Last week, I received a message asking me to change my profile picture into a pitch-black square as a show of solidarity against the systemic sexual abuse women in our society have been subjected to. Later, I found that this particular action has led to divided opinion among the general masses, where some people feel such symbolic gestures are effective and others feel as if it is a trend that does little, and will eventually die out.
This wasn't the first time we have seen the materialisation of protest via non-physical means. We saw black square profile pictures and an internet blackout after George Floyd was subjected to police brutality. We also saw the #ChallengeAccepted Instagram trend of uploading black and white pictures that was used as a gesture of solidarity against femicides. The "Vogue Challenge" was another symbolic gesture that was used to promote women from all walks of life in the cover of Vogue Magazine for promoting inclusivity. So, the idea of galvanising people towards a cause by non-physical means isn't a new one, but has it been effective?
When asked about her opinion on the matter, Adhara Ayndrila, one of the main organisers of the "Movement Against Rape" event that took place in front of Viqarunnisa Noon School and College on October 8, says, "Physical protests require people to get out of their comfort zone and protest from the streets. On the other hand, the comfort of social media and the fluctuation of what goes viral from time to time can easily dilute the focus and priority of the movement. Online protests are most likely to be forgotten when something new comes up. It is a good tool to reaffirm the narrative within people who already support certain causes, thus the degree of impact overall is very little."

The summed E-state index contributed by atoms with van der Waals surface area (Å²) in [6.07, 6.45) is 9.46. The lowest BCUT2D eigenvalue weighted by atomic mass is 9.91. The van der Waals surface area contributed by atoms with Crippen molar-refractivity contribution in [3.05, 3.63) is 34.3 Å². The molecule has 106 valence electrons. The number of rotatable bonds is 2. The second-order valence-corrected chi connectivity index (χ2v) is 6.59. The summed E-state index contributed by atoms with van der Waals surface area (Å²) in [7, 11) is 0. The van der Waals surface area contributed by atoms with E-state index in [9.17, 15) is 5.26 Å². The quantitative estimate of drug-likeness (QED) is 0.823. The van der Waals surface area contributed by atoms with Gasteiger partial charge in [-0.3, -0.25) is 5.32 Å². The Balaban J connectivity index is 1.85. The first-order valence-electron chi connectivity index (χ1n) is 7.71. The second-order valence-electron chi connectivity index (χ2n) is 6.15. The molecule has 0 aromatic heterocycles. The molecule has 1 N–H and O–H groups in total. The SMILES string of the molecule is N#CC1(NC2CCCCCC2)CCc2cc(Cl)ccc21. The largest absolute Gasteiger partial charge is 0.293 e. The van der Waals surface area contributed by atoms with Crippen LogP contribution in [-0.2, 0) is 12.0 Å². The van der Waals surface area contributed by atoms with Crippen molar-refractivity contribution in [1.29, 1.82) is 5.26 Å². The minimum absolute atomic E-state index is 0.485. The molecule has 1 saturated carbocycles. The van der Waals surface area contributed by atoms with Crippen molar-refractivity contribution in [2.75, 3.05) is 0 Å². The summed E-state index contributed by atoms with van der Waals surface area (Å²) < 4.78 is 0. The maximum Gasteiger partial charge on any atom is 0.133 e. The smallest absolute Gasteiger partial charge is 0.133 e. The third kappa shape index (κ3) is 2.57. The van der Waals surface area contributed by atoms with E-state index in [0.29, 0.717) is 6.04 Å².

Similar concerns about the effectiveness of the protests has been raised over the years. But on the other side of the coin remains a segment of people for whom the choice for going out to protest isn't perhaps as clear a distinction as black and white.
Auroni Semonti Khan, Joint Convenor, Swatontro Jote, comments, "I feel like there can be many reasons as to why a person might not be able to join a protest physically – ongoing pandemic, family restrictions, inability to get days off from work, the list goes on. But the display of solidarity via social media helps to capture the attention of many people and give exposure to the issue."
The underlying assumption here is that reaching more people by getting more exposure is important for the movement. While some people feel like this exposure is often negative exposure, where the main message of the cause gets lost, other people disagree.
Auroni adds, "I don't think the increased level of exposure is bad exposure. Different people are influenced by different things. Our social circles are different. We can reach a lot of people using social media who otherwise wouldn't even know about our physical protests. Maybe by seeing so many people stand together for one cause will help create some level of deterrence even in terms of people's online behaviours. Maybe that one friend who has always been cracking inappropriate jokes online and sharing misogynistic memes will end up understanding the fault in their behaviour or at least think about the consequence of their actions due to repeated exposure."
While this seems like a long chain of behavioural change that stands on a "maybe", it is hard to deny that there exists a segment of people who are unable to access physical protests and a segment of people who spend a majority of their time online and thus are influenced by it the most. There perhaps isn't any one way of standing for a cause because the problem affects different people in different magnitudes. Thus, telling people that their efforts of trying to be a part of this online revolution is ineffective is perhaps not the best way to promote inclusivity and empowerment. At the same time, neither of the methods – physical or online protests – are a perfect substitute of the other.
If I were to draw a conclusion based on my exposure to both sides of the issue, I would say that online protests are definitely important and effective, even if it is for a limited time frame. The reach of social media, the display of solidarity and the increased level of access makes it a weapon to be used to stand against oppression. Like every weapon, this can backfire for sure but that does not mean that we should be shunning people who try to be a part of the revolution and otherwise wouldn't have been able to do so.
Megha is a third year Marketing Student. Send her doggo memes at firstname.lastname@example.org